Why a Bullet Journal?
Now that I understand what bullet journaling is, from its original source, the biggest draw for me is that it can be customized to fit me, the user, to meet my own specific needs, from simple to complex. And yes, if one wants to be artistic with it, one can. That’s entirely up to the user. But that’s not what makes the bullet journal useful for me. I do love to dabble in artwork, and even keep a visual journal from time to time, but the bullet journal primarily provides me a planner that I can tailor to my needs, and that is its greatest strength. I don’t personally care to combine my artwork and my planning.
The bullet journal is an incredibly versatile system. One can use an expensive dot journal, and all kinds of markers and even paint in their bullet journal, yes. But one can also keep a bullet journal simply and inexpensively, with a simple lined notebook and a pen.
My personal bullet journal has evolved over the past year-and-a-half. The way I now have mine set up, it’s incredibly easy to set up and use, and not at all wasteful of space. I use a low-cost graph paper notebook, and with my current method I can stretch one inexpensive notebook to make it last me a full year and still be versatile and useful.
Ryder Carroll’s book, The Bullet Journal Method, sets forth the original bullet journal system, how he came up with it, and how it works, and it’s a truly comprehensive system, because you can tweak it to fit your life. It’s brilliant. I’d already started a bullet journal on my own, in an old spare notebook, basing it on tips I found online, when I began reading his book, but the book has the whole original system, with examples, and at the same time encourages the user to make it their own. It’s an excellent book, and goes into the why of journaling and directing our own lives, in some deep and thoughtful ways.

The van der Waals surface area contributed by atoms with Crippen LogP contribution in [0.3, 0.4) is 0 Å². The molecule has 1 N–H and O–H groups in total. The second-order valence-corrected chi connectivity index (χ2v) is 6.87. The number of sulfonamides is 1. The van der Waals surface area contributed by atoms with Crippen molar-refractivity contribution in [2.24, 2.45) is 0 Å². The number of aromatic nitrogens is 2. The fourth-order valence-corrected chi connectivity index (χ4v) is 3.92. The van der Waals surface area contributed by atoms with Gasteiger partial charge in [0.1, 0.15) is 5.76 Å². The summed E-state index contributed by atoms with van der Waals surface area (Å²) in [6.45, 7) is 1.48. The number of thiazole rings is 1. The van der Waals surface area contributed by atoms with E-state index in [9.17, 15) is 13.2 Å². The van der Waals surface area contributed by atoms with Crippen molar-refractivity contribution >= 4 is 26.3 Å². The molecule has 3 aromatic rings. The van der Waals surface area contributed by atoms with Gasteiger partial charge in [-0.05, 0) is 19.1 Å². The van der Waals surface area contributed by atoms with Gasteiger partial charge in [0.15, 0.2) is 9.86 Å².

The basic information needed to begin a bullet journal is easy to find on Ryder Carroll’s YouTube channel. But I highly recommend reading his book.
There are blog articles on his website that bring in ideas from others, such as the Alastair Method and the Calendex, and numerous other ways that people have found to make bullet journals more useful to them (see links below). There seem to be endless possibilities. I’ve found lots of variety in how others bullet journal, that they’ve shared on YouTube, on blogs, and in groups on Facebook. All it takes is a few searches online to realize that the possibilities are infinite. I’ll share a few more links at the bottom of this post.
How I Bullet Journal
I began my first bullet journal in September, 2021, and back then I went through a period of looking at lots of ways of keeping a bullet journal, studying what others did and trying different things. That first bullet journal was where I experimented in lots of ways. But this year, after nearly a year-and-a-half of experimenting, I found that I had settled into a simple, easy-to-maintain system that works for me. It’s pretty basic, and yet tailored to my current needs.